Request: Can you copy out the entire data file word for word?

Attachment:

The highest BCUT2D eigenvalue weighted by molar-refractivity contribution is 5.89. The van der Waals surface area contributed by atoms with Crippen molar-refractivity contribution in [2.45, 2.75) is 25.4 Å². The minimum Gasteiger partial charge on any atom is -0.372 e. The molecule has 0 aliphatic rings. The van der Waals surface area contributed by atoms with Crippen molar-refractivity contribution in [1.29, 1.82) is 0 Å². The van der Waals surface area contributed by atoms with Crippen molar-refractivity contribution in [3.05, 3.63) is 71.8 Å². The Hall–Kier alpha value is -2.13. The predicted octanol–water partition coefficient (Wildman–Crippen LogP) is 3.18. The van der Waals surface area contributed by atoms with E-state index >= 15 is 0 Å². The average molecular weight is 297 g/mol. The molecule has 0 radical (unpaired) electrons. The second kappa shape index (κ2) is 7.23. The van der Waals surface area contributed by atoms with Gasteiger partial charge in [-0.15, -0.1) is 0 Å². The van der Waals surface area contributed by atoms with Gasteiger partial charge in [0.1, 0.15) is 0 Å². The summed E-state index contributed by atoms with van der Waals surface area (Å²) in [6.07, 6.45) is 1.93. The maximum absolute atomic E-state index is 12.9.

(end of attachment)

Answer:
The highest BCUT2D eigenvalue weighted by molar-refractivity contribution is 5.89. The van der Waals surface area contributed by atoms with Crippen molar-refractivity contribution in [2.45, 2.75) is 25.4 Å². The minimum Gasteiger partial charge on any atom is -0.372 e. The molecule has 0 aliphatic rings. The van der Waals surface area contributed by atoms with Crippen molar-refractivity contribution in [1.29, 1.82) is 0 Å². The van der Waals surface area contributed by atoms with Crippen molar-refractivity contribution in [3.05, 3.63) is 71.8 Å². The Hall–Kier alpha value is -2.13. The predicted octanol–water partition coefficient (Wildman–Crippen LogP) is 3.18. The van der Waals surface area contributed by atoms with E-state index >= 15 is 0 Å². The average molecular weight is 297 g/mol. The molecule has 0 radical (unpaired) electrons. The second kappa shape index (κ2) is 7.23. The van der Waals surface area contributed by atoms with Gasteiger partial charge in [-0.15, -0.1) is 0 Å². The van der Waals surface area contributed by atoms with Gasteiger partial charge in [0.1, 0.15) is 0 Å². The summed E-state index contributed by atoms with van der Waals surface area (Å²) in [6.07, 6.45) is 1.93. The maximum absolute atomic E-state index is 12.9.